We consider it almost mandatory to exchange engagement rings when a marriage is agreed upon. But it is only in recent times that it has almost become a part of the wedding rituals. Wouldn’t it be interesting to travel back in time and see what the commoners and royals of the medieval ages did for commemorating a betrothal.
Right from the medieval ages, the circle was believed to signify something that has no beginning and no end and is therefore immortal and eternal. That led to the ring being worn on the finger to signify the unending love and commitment of a person to his or her spouse. The ancient sciences also made out that the vein passing through the ring finger also goes to the heart, and therefore this finger was chosen for adorning with the engagement ring.
The ancient ages saw those early civilizations like Egyptians and Greeks first adopting the practice of exchanging engagement rings. In the initial days, metals had not yet come into vogue, so simple rings woven with reeds were used by the Egyptians. In those difficult times, the ring made of metal was not always a sign of undying love. It was more a symbol of staking out ownership of the woman! The golden band worn by her in public symbolized that she had already been betrothed and no one else should cast their eye on her now.
As we progressed, the first instances of what we see today began to be seen in the middle ages. The couple getting married would repeat the holy vows as guided by the priest, and the ceremony would be concluded by both bride and groom exchanging rings. This period made the process more open, and the church used to stop marriages if someone could provide adequate and compelling reasons why a particular marriage should not be solemnized.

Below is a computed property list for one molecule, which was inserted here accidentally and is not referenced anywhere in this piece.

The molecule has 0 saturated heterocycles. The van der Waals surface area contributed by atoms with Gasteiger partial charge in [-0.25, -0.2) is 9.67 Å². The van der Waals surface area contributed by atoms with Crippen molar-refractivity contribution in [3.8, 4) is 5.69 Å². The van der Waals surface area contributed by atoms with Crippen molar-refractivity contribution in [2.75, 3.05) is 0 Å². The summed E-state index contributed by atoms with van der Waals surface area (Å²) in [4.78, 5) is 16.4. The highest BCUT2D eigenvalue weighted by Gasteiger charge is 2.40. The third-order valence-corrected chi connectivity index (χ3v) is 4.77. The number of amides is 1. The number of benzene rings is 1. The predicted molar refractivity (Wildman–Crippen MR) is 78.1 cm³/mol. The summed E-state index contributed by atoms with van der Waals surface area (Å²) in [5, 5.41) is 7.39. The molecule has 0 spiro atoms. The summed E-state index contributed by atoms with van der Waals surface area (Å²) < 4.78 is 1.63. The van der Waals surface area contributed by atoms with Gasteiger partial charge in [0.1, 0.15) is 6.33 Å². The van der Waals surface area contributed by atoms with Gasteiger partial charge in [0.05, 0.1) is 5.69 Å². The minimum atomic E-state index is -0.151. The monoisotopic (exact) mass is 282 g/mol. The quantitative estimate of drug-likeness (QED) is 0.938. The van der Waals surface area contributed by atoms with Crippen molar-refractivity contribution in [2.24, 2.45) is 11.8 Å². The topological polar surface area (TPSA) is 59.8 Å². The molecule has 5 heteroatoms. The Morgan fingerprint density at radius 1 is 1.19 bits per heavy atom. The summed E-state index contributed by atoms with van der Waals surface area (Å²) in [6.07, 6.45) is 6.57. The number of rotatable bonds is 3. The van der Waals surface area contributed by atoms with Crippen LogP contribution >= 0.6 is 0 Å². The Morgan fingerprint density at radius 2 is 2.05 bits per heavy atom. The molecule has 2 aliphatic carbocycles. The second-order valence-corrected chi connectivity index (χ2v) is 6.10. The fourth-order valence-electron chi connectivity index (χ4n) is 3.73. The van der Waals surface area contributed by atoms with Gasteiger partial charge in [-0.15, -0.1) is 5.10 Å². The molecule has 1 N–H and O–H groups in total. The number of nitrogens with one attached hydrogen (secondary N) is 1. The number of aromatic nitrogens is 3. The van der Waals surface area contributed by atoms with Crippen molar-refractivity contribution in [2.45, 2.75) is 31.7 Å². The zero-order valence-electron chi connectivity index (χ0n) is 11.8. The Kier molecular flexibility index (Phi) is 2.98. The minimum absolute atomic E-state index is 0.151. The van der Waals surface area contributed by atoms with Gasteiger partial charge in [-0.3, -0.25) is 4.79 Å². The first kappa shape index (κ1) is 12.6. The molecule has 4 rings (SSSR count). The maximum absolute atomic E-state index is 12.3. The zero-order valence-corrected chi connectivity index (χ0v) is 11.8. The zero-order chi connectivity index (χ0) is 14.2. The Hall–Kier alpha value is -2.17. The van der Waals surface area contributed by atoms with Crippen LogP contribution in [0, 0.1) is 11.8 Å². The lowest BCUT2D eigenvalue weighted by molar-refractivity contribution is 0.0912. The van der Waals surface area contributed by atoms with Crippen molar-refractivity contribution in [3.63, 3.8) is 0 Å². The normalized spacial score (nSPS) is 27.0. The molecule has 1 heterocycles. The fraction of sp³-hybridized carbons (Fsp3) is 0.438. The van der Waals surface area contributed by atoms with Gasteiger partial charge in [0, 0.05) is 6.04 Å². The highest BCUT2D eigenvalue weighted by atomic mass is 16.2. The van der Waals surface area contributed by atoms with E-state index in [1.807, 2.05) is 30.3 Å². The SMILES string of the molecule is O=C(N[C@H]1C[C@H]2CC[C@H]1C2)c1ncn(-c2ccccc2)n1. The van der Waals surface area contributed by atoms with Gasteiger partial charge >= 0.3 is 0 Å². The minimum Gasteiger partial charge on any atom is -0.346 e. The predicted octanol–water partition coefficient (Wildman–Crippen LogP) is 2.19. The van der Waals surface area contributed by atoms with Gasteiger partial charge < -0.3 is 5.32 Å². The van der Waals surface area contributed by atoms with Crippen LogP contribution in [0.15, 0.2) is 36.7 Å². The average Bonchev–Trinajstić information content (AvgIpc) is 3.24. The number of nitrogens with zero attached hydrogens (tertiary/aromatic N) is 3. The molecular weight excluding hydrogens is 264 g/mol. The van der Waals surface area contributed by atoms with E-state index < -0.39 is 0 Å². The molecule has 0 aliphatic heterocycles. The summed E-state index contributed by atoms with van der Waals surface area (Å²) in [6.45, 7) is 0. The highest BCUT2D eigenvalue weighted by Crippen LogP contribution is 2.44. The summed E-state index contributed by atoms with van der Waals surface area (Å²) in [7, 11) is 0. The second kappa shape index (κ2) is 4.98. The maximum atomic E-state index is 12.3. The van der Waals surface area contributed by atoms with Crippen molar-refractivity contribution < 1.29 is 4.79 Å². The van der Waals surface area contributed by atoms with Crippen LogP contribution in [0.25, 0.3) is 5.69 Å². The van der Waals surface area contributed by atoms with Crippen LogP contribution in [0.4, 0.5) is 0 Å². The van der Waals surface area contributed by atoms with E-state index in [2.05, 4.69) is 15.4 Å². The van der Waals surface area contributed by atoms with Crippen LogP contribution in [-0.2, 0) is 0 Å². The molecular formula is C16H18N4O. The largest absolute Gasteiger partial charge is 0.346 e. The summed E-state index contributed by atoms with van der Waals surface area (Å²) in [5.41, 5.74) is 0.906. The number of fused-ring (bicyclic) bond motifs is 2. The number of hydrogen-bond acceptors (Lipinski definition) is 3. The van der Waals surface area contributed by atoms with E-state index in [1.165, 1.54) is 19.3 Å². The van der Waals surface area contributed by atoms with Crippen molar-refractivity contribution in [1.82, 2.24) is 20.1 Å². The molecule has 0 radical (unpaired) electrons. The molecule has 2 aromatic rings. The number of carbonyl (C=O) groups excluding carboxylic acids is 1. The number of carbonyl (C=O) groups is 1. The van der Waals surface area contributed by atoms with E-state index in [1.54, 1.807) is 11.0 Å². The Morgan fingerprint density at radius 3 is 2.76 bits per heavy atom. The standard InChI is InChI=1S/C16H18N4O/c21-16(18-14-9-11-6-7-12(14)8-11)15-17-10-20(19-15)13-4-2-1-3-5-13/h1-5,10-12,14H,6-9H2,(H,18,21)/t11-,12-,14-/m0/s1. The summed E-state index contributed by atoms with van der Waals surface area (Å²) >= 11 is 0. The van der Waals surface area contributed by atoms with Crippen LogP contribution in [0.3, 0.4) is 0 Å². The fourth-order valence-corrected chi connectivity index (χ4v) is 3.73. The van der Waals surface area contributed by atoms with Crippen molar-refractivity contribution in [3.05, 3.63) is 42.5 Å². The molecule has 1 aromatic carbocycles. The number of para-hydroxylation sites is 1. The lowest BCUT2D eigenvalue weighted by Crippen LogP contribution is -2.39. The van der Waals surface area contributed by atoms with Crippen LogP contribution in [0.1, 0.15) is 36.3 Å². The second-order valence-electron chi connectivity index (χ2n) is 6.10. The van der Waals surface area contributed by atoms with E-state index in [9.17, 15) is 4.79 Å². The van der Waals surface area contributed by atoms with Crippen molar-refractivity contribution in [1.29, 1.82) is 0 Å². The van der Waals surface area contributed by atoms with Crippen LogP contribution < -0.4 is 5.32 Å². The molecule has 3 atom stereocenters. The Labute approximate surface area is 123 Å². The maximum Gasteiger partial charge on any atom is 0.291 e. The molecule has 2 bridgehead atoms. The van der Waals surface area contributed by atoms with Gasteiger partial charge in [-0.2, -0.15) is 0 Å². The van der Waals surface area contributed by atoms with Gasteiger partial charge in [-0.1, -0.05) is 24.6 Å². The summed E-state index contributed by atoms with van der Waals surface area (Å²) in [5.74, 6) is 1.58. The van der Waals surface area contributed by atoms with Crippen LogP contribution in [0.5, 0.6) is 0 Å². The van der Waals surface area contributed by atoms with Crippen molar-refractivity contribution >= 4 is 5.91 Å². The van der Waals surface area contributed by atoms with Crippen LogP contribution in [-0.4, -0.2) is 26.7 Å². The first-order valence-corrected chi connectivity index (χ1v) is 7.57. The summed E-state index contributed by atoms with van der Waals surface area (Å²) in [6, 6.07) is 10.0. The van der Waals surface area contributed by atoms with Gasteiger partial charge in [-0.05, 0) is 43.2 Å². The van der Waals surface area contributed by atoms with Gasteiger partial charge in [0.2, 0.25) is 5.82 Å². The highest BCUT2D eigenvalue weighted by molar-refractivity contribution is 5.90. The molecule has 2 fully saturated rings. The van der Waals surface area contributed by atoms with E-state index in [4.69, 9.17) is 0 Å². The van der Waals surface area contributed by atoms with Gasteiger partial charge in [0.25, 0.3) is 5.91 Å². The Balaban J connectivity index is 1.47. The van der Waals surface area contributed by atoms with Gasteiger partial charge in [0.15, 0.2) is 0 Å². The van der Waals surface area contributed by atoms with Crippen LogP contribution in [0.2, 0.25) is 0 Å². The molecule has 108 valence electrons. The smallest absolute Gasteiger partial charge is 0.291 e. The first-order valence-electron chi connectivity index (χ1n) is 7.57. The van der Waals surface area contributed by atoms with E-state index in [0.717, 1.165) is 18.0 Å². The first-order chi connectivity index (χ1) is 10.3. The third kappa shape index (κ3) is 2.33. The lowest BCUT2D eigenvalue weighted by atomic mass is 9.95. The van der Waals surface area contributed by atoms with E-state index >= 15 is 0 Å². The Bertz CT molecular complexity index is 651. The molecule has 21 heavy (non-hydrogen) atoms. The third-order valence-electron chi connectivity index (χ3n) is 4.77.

We see the exchange of a diamond engagement ring as par for course today. The first time a diamond was used to embellish an engagement ring was in the 5th century, when the Roman King Maxmillian presented an engagement ring in which a set of exquisite diamonds was made to make the shape of the letter M on the ring.
The diamond engagement ring really came into its own during the Victorian era. Things were set in motion during the engagement of Queen Victoria and Prince Albert. This period is known for its flowery symbolism in clothes and jewelry, and the engagement ring was no exception. The engagement ring could not be a simple metal band or even a band with a few precious stones on one larger stone. The engagement rings had intricate floral designs and used a wide variety of precious stones, like black onyx, sapphire, ruby and of course the opal, which was said to be a particular favorite of Prince Albert.
We have come a long way since those medieval days, and now engagement rings are an intelligent combination of elegant looks and easy practicality.
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